Photo by Peter Woodward
Photo by Peter Woodward

Overstocking Our Pond?

David J. McGraw

I’ll give credit to social media for one thing: it allows you to see if others are facing the same problems.  Recently there was an online discussion about shadowing, a topic near and dear to me, not just as a training tool for new stage managers but also as an opportunity for established stage managers to reflect.  Nothing like having company over to motivate you to clean up your place/calling station/callboard/promptbook!

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Wendy Eastland is a Hispanic Stage Manager
Wendy Eastland is a Hispanic Stage Manager

Passion, Opportunity, and Problem Solving

Ross Jackson

An Interview with Wendy Eastland, Stage Manager

Wendy was born in Honduras and her family moved to the U.S. when she was two. She is from Cedar Hill, TX, about 30 minutes south of Dallas, TX. Though currently live in Dallas, TX, Wendy will soon be moving to Philadelphia, PA where she spent two years after graduating from college, establishing a sense of home. She is a stage manager for primarily straight plays and musicals so far. Wendy identifies as Hispanic. 

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Photo by Robin Webster.  Copyrighted, licensed for reuse.

Near Future Tech for Stage Managers

David J. McGraw

The annual USITT conference wrapped up in St. Louis a couple of weeks ago and I had the pleasure of participating in two panels and attending several others. I also clearly did not budget enough time on the Stage Expo floor: three hours was not enough time to check out all of the latest technology and software advances. But there are two pieces of near-future tech that I didn’t see but I am convinced someone should invent for stage managers.

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"If you get tired learn to rest, not to quit"  ~Banksy

Stage Manager Longevity (and How to Achieve It)

Marguerite Sugden

 

Do stage managers have a ticking time bomb working against them? Is there some sort of magic number of years or experiences or productions that they can work on before getting burnt out? It almost seems inevitable that a stage manager cannot manage the stage forever. Why is this? What are the causes and can it be avoided or fixed?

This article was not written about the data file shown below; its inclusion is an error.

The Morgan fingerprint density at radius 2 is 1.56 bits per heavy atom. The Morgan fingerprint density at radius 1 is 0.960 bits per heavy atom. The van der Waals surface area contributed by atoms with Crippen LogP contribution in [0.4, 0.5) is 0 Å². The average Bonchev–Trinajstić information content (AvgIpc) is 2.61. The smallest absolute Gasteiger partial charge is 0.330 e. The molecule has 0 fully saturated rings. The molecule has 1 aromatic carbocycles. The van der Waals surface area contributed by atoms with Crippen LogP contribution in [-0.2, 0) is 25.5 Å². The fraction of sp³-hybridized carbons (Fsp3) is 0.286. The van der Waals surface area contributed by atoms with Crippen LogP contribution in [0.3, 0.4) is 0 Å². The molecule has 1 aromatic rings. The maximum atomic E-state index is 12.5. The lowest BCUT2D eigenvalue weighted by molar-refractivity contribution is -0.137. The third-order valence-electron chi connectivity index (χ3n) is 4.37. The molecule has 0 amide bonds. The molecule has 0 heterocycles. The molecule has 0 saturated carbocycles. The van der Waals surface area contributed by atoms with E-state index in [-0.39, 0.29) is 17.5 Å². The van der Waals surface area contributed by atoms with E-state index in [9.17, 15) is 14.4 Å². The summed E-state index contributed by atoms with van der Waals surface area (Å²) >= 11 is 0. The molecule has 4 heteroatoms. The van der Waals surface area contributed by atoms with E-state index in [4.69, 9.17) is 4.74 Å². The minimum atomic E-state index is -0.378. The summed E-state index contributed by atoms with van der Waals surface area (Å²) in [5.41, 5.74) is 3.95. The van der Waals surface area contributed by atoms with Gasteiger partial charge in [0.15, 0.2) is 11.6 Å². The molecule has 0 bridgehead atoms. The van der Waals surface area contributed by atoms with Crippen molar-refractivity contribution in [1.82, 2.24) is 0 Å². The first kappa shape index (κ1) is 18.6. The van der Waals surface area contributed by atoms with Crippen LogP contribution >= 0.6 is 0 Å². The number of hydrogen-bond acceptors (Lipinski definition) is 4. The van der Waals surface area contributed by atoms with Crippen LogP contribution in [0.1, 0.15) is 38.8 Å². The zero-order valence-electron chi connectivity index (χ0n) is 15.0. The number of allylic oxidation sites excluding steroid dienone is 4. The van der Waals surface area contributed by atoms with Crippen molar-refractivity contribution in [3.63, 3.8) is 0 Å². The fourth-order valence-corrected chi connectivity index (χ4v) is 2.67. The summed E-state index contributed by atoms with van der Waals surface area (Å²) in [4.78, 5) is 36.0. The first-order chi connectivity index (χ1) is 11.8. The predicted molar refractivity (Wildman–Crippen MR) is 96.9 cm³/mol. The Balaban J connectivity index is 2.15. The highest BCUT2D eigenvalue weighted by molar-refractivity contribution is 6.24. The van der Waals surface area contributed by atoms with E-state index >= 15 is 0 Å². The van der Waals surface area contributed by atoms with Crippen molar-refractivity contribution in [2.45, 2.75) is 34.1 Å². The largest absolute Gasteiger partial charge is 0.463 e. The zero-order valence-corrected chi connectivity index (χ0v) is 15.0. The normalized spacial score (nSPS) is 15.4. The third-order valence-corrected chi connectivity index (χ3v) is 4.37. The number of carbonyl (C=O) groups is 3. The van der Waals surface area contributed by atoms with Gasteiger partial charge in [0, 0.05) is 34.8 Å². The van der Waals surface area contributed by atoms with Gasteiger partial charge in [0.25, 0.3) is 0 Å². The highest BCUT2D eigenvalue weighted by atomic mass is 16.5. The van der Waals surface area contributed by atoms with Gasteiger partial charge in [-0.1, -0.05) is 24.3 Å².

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Leah Ramillano is a Filipino-American Scenic Designer
Leah Ramillano is a Filipino-American Scenic Designer

The Safe Place to Explore Unsafe Ideas

Ross Jackson

An Interview with Leah Ramillano, Scenic Designer

Leah Ramillano is a Filipino-American Scenic Designer based out of Los Angeles and Orange County. After graduating with a BA in Theatre Arts from the University of Redlands, Leah participated in the Oregon Shakespeare Festival’s FAIR program, where she worked as an Assistant Scenic Artist, and then later at PCPA [Pacific College of the Performing Arts] Theaterfest as a Scenic Art Intern. Later, she designed the world premiere of Ser! (written and performed by Karen Anzoategui) at the Los Angeles Theater Center. Then, she designed Sueños Sin Fronteras under Cornerstone Theater Company’s Teatro Jornalero. Leah will be graduating from the University of California, Irvine with an MFA in Scenic Design in June 2017. Her main stage designs include The Liquid Plain, These Shining Lives, and Parade.

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Xavier Pierce
Xavier Pierce

Storytelling Through Lighting Design

Porsche McGovern

For this post in Illuminations, I interview Xavier Pierce, a New York-based lighting designer with strong ties to the Guthrie Theatre, Playmakers Repertory Company, and the Mint Theatre.  In this interview, Xavier talks about how he began his journey, advice for starting a career in theatrical lighting design, and the importance of mentors and role models.

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